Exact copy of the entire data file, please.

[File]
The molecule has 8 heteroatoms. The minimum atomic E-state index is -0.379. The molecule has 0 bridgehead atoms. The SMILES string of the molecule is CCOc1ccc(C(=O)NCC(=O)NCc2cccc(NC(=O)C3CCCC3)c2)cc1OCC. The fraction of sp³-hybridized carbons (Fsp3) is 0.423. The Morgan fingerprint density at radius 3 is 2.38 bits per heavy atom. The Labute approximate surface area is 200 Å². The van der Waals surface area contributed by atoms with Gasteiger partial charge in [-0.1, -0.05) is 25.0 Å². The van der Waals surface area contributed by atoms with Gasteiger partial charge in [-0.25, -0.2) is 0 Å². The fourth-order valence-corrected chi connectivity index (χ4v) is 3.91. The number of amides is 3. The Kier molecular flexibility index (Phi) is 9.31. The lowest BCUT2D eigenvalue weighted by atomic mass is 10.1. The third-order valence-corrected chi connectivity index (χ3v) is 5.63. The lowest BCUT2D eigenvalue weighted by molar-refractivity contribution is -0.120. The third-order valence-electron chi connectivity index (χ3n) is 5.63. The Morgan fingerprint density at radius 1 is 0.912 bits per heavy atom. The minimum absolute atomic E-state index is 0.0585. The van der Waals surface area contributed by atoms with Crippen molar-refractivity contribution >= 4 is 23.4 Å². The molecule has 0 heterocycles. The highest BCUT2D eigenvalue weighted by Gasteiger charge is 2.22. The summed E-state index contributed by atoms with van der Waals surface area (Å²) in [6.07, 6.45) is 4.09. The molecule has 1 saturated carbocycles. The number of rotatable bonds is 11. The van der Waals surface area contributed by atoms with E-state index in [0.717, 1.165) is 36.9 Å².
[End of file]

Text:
The molecule has 8 heteroatoms. The minimum atomic E-state index is -0.379. The molecule has 0 bridgehead atoms. The SMILES string of the molecule is CCOc1ccc(C(=O)NCC(=O)NCc2cccc(NC(=O)C3CCCC3)c2)cc1OCC. The fraction of sp³-hybridized carbons (Fsp3) is 0.423. The Morgan fingerprint density at radius 3 is 2.38 bits per heavy atom. The Labute approximate surface area is 200 Å². The van der Waals surface area contributed by atoms with Gasteiger partial charge in [-0.1, -0.05) is 25.0 Å². The van der Waals surface area contributed by atoms with Gasteiger partial charge in [-0.25, -0.2) is 0 Å². The fourth-order valence-corrected chi connectivity index (χ4v) is 3.91. The number of amides is 3. The Kier molecular flexibility index (Phi) is 9.31. The lowest BCUT2D eigenvalue weighted by atomic mass is 10.1. The third-order valence-corrected chi connectivity index (χ3v) is 5.63. The lowest BCUT2D eigenvalue weighted by molar-refractivity contribution is -0.120. The third-order valence-electron chi connectivity index (χ3n) is 5.63. The Morgan fingerprint density at radius 1 is 0.912 bits per heavy atom. The minimum absolute atomic E-state index is 0.0585. The van der Waals surface area contributed by atoms with Crippen molar-refractivity contribution >= 4 is 23.4 Å². The molecule has 0 heterocycles. The highest BCUT2D eigenvalue weighted by Gasteiger charge is 2.22. The summed E-state index contributed by atoms with van der Waals surface area (Å²) in [6.07, 6.45) is 4.09. The molecule has 1 saturated carbocycles. The number of rotatable bonds is 11. The van der Waals surface area contributed by atoms with E-state index in [0.717, 1.165) is 36.9 Å².